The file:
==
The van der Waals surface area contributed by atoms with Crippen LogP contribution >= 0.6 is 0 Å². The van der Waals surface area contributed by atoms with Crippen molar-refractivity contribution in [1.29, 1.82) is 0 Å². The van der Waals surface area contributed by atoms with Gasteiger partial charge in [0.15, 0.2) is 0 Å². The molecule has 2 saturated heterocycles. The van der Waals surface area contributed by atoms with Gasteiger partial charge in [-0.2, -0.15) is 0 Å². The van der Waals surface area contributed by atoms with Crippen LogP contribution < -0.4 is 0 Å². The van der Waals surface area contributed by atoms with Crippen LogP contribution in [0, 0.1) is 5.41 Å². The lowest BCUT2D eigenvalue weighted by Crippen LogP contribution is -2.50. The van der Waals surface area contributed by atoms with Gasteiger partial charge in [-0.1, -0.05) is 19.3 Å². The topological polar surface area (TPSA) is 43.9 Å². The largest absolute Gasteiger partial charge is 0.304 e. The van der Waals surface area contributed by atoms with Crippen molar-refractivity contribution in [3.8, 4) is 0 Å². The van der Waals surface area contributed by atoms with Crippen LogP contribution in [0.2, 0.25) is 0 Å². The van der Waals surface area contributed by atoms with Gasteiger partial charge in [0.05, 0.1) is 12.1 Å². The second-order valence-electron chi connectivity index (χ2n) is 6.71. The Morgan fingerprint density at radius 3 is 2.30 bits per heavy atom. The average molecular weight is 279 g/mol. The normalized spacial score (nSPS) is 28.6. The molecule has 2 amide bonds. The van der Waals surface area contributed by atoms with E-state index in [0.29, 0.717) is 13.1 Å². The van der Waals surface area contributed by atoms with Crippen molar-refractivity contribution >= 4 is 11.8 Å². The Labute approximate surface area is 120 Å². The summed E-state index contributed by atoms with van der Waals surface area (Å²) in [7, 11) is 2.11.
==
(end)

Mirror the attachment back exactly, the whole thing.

The van der Waals surface area contributed by atoms with Crippen LogP contribution >= 0.6 is 0 Å². The van der Waals surface area contributed by atoms with Crippen molar-refractivity contribution in [1.29, 1.82) is 0 Å². The van der Waals surface area contributed by atoms with Gasteiger partial charge in [0.15, 0.2) is 0 Å². The molecule has 2 saturated heterocycles. The van der Waals surface area contributed by atoms with Gasteiger partial charge in [-0.2, -0.15) is 0 Å². The van der Waals surface area contributed by atoms with Crippen LogP contribution < -0.4 is 0 Å². The van der Waals surface area contributed by atoms with Crippen LogP contribution in [0, 0.1) is 5.41 Å². The lowest BCUT2D eigenvalue weighted by Crippen LogP contribution is -2.50. The van der Waals surface area contributed by atoms with Gasteiger partial charge in [-0.1, -0.05) is 19.3 Å². The topological polar surface area (TPSA) is 43.9 Å². The largest absolute Gasteiger partial charge is 0.304 e. The van der Waals surface area contributed by atoms with Crippen molar-refractivity contribution in [3.8, 4) is 0 Å². The van der Waals surface area contributed by atoms with Crippen LogP contribution in [0.2, 0.25) is 0 Å². The van der Waals surface area contributed by atoms with Gasteiger partial charge in [0.05, 0.1) is 12.1 Å². The second-order valence-electron chi connectivity index (χ2n) is 6.71. The Morgan fingerprint density at radius 3 is 2.30 bits per heavy atom. The average molecular weight is 279 g/mol. The normalized spacial score (nSPS) is 28.6. The molecule has 2 amide bonds. The van der Waals surface area contributed by atoms with E-state index in [0.29, 0.717) is 13.1 Å². The van der Waals surface area contributed by atoms with Crippen molar-refractivity contribution >= 4 is 11.8 Å². The Labute approximate surface area is 120 Å². The summed E-state index contributed by atoms with van der Waals surface area (Å²) in [7, 11) is 2.11.